Spiny turtle hatchling (Heosemys spinosa) photo by Bill Hughes/Tennessee Aquarium
Shell-A-Brate World Turtle Day at the Tennessee AquariumMay 20, 2011
FOR IMMEDIATE RELEASE Contact: Thom Benson 423-785-3007
Shell-A-Brate World Turtle Day at the Tennessee Aquarium
Recent Rare Hatchlings Add to Amazingly Diverse Collection
Chattanooga, Tenn. - Fast-paced might be the best way to describe the daily routines of turtle keepers at the Tennessee Aquarium. Caring for more than 500 individual turtles from 75 different species keeps herpetologists constantly on the move. “I think our collection illustrates to our visitors the tremendous diversity of this group of animals,” said Dave Collins, the Aquarium’s curator of forests. “We showcase the smallest tortoise, the speckled Cape tortoise of South Africa to the giant Amazon river turtle, one of the largest freshwater turtles and dozens of other unusual species in-between.”
This time of year herpetologists are extra busy. In addition to maintaining all of the exhibits housing turtles for public viewing, they’re also keeping an eye on breeding pairs and their eggs behind the scenes. This month two rare baby turtles have appeared giving Aquarium staffers more reasons to celebrate World Turtle Day this Monday, May 23rd. “A spiny turtle hatched on May 1st and last week a four-eyed turtle hatched,” said Bill Hughes, Tennessee Aquarium senior herpetologist. “Both species are considered endangered in the wild.”
Spiny turtles, Heosemys spinosa, have shells with distinctive pointed edges and are sometimes known as cogwheel turtles. The Tennessee Aquarium, Knoxville Zoo, Tulsa Zoo and Zoo Atlanta are the only public institutions in the United States to have successfully bred this species. This new spiny baby will remain off-exhibit until it gets a little bigger, but guests can view a rather small spiny turtle hatched in 2009 in the Turtle Gallery on Level 2 of the River Journey building.
Four-eyed turtles, Sacalia quadriocellata, get their name from the ocelli, or false eye markings that occur on the back of the head. The current U.S. zoo population of this species consists of the 28 individuals at the Tennessee Aquarium and one male at the Charles Paddock Zoo in California. “Adult males and females have different ocelli patterns,” said Hughes. “This baby’s head pattern is similar to a female’s, but so far all of the ones we’ve hatched have had the same pattern.” This hatchling will also remain off-exhibit until it gets a little larger, but guests can view two hatchlings from 2009 in the Turtle Gallery nursery tanks.
Like many Southeast Asian turtle species, spiny turtles and four-eyed turtles have been overharvested in the wild for food and traditional medicine trade. Successful breeding programs such as the Aquarium’s help maintain assurance populations in case numbers of their wild counterparts fail to rebound. Collins encourages Aquarium visitors to explore the exhibits at a turtle’s pace to appreciate the special adaptations and extremes in form of each species. “People love the snake-necked turtles, the leaf-like head of the mata-mata and the pig-nosed turtles that look like a cross between a softshell and a sea turtle,” said Collins. “When people develop an awareness and appreciation for these remarkable animals they’re more likely to help protect them.”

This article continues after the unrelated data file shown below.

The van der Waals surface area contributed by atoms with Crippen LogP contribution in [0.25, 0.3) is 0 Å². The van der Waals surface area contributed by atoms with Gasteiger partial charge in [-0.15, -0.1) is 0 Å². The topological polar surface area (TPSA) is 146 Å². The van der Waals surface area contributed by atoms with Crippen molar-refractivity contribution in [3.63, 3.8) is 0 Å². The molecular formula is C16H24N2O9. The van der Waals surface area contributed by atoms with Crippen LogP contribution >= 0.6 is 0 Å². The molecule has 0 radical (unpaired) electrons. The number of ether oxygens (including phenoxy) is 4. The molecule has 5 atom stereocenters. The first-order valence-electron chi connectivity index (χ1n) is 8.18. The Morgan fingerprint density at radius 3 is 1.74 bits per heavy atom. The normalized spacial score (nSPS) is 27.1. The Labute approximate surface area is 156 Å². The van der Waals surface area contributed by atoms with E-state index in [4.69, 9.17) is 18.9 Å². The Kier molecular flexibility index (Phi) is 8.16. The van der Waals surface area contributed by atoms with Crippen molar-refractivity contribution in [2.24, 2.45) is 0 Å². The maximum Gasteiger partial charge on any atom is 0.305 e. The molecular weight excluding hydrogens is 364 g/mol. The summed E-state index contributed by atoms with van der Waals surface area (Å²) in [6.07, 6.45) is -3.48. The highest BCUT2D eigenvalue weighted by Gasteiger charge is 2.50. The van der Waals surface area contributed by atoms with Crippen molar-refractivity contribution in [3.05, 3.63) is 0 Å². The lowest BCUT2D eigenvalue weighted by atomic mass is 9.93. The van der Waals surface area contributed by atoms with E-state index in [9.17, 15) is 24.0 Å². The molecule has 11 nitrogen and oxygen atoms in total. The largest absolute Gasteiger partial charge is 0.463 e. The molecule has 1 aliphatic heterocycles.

Strolling through the exhibits might not be enough for some turtle lovers, so five additional species make appearances in Ranger Rick’s Backyard Safari. An Eastern box turtle, ornate box turtle, alligator snapping turtle, common snapping turtle and a diamondback terrapin are among the dozens of creatures visitors might encounter in this new experience. “We really try to give people a look at the whole picture of wildlife and nature around us,” said Collins. “Visitors will learn a lot about exotic animals and some native turtles in Ranger Rick’s Backyard Safari. Hopefully people will leave ready to improve habitat in their backyard for turtles or other creatures.”
Did you know?
- World Turtle Day began more than a decade ago by the American Tortoise Rescue.
- The Tennessee Aquarium has more species of turtles on display than any other zoo or aquarium.
- The Tennessee Aquarium is home to 31 of the 47 freshwater turtle species found in North America.
- Look closely, more than half of the exhibits in the River Journey building contain turtles.
- Passengers aboard the River Gorge Explorer see several turtle species basking near shore on every excursion in the warmer months.
The Tennessee Aquarium inspires wonder, appreciation and protection of water and all life that it sustains. Admission is $24.95 per adult and $14.95 per child, ages 3-12. Each ticket purchased helps support Aquarium conservation programs. The IMAX® 3D Theater is next door to the Aquarium. Ticket prices are $8.50 per adult and $7.00 per child. Aquarium/IMAX combo tickets are $30.95 for adults and $20.95 for children. Excursions aboard the new River Gorge Explorer depart daily into “Tennessee’s Grand Canyon.” Cruise tickets are $29.00 per adult and $21.50 per child (3-12). Advance tickets may be purchased online at www.tnaqua.org or by phone at 1-800-262-0695. The Aquarium, located on the banks of the Tennessee River in Chattanooga, is a non-profit organization. Open every day except Thanksgiving and Christmas, the Aquarium and IMAX are accessible to people with disabilities.
ONLINE press kits & downloadable images: http://www.tnaqua.org/News/Newsroom.aspx
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